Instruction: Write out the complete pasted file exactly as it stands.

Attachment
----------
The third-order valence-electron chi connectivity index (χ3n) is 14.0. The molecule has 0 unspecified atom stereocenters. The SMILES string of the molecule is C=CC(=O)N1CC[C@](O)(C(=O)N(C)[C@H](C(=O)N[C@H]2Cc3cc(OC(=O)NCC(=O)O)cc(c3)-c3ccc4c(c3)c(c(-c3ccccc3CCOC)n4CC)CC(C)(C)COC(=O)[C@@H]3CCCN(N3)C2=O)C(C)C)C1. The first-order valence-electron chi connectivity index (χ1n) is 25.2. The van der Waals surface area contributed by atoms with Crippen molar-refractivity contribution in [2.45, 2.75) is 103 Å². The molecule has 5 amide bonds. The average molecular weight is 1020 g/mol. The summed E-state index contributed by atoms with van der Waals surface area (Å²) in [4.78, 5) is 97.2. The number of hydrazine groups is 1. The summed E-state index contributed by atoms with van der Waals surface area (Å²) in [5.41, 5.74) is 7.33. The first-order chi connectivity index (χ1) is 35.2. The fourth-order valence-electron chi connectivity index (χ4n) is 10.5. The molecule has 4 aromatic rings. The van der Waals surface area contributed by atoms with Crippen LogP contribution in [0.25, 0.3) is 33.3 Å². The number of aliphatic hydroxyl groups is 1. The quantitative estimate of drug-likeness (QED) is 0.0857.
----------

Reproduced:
The third-order valence-electron chi connectivity index (χ3n) is 14.0. The molecule has 0 unspecified atom stereocenters. The SMILES string of the molecule is C=CC(=O)N1CC[C@](O)(C(=O)N(C)[C@H](C(=O)N[C@H]2Cc3cc(OC(=O)NCC(=O)O)cc(c3)-c3ccc4c(c3)c(c(-c3ccccc3CCOC)n4CC)CC(C)(C)COC(=O)[C@@H]3CCCN(N3)C2=O)C(C)C)C1. The first-order valence-electron chi connectivity index (χ1n) is 25.2. The van der Waals surface area contributed by atoms with Crippen molar-refractivity contribution in [2.45, 2.75) is 103 Å². The molecule has 5 amide bonds. The average molecular weight is 1020 g/mol. The summed E-state index contributed by atoms with van der Waals surface area (Å²) in [4.78, 5) is 97.2. The number of hydrazine groups is 1. The summed E-state index contributed by atoms with van der Waals surface area (Å²) in [5.41, 5.74) is 7.33. The first-order chi connectivity index (χ1) is 35.2. The fourth-order valence-electron chi connectivity index (χ4n) is 10.5. The molecule has 4 aromatic rings. The van der Waals surface area contributed by atoms with Crippen LogP contribution in [0.25, 0.3) is 33.3 Å². The number of aliphatic hydroxyl groups is 1. The quantitative estimate of drug-likeness (QED) is 0.0857.